Digital Media Projects Lab
SLIS houses a Digital Media Projects Lab in Kresge Library room 301. The lab, which came online in Fall 2012, consists of four workstations for students to learn hands on digitization of analog media. The lab allows for the digitization of audio, video, still-image analog formats and ¼” reel-to-reel audio.
The lab itself is painted in Munsell N7 grey and tries to be as color neutral as possible. We provide locked storage for any materials loaned to us by local cultural institutions and we hope to soon bring in more climate control as well.
There are 4 large workstations total:
- 2 video workstations equipped with Osprey analog video capture cards and VCR’s. The video feed is split to a small monitor prior to digitization so students can monitor both the digitized and analog feed as they work.
- 2 audio workstations equipped with a Benchmark Analog-Digital Converter, Tascam cassette deck, Audio-Technica turntable and a Mackie mixer to tie everything together. The setup is such that we can easily incorporate new analog playback devices into the digitization chain.
All workstations include a scanner: either a consumer-level Epson Perfection or a professional Epson Expression 10000XL, which can scan at 2400dpi and do large formats and transparent media like negatives. All workstations also have 24-inch, color-calibrated monitors and 5000K task lamps for color-sensitive work. The workstations also provide power conditioning for analog playback devices and battery backup for all devices.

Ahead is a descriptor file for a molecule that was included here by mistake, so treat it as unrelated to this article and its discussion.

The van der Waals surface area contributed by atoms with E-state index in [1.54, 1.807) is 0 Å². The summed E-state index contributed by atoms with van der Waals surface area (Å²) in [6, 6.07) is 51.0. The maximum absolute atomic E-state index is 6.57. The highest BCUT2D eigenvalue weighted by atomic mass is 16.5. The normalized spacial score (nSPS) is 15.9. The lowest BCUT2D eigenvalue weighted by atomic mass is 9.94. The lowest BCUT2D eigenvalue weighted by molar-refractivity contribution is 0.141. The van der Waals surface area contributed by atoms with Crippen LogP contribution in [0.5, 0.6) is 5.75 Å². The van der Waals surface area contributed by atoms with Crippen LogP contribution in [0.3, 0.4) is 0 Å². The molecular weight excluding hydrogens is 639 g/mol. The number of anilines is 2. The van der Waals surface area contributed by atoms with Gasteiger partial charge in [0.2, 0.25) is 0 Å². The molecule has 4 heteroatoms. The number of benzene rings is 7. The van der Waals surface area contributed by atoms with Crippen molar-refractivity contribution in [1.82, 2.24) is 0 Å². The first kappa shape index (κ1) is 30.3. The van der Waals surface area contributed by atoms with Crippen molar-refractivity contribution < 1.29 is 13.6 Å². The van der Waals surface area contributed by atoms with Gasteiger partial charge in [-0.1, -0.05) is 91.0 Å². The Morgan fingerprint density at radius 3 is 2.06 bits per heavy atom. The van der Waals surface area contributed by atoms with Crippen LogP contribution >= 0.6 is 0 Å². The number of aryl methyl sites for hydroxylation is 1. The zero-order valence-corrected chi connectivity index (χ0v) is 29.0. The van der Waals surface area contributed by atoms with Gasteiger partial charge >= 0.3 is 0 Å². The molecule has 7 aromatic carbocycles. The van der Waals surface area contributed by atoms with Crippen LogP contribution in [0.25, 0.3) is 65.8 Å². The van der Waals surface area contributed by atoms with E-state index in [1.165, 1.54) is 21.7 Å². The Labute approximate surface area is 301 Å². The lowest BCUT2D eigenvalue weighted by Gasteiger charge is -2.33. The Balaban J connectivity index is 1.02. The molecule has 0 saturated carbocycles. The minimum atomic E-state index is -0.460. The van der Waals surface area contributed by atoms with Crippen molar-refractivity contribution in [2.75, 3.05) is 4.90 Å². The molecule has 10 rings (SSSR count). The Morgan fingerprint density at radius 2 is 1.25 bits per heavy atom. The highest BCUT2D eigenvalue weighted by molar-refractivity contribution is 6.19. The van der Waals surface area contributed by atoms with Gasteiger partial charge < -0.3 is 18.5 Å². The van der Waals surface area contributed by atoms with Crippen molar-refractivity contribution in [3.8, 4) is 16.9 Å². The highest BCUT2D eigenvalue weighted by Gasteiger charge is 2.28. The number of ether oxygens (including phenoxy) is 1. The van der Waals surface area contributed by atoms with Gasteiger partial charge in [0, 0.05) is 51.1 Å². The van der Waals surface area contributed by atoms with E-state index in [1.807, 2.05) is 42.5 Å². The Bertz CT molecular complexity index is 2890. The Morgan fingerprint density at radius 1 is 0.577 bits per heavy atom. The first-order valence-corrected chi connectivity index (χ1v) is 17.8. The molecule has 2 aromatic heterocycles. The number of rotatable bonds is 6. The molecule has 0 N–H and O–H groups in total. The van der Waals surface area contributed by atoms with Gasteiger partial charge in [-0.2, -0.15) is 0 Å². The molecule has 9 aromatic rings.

Software at all workstations includes the Adobe CS6 Production Premium suite. Station-specific software includes ABBYY FineReader and SilverFast for stations with the Epson 10000XL’s. The workstations incorporate a fair number of open source alternatives installed as well, such as Audacity and GIMP.
There is a dedicated network-attached storage device for the lab. It provides 16TB of shared storage for long term storage of digitized objects. Our dspace digital repository instance is also coming online and is tied directly to this shared storage to ensure that digital objects stay in their original condition over time.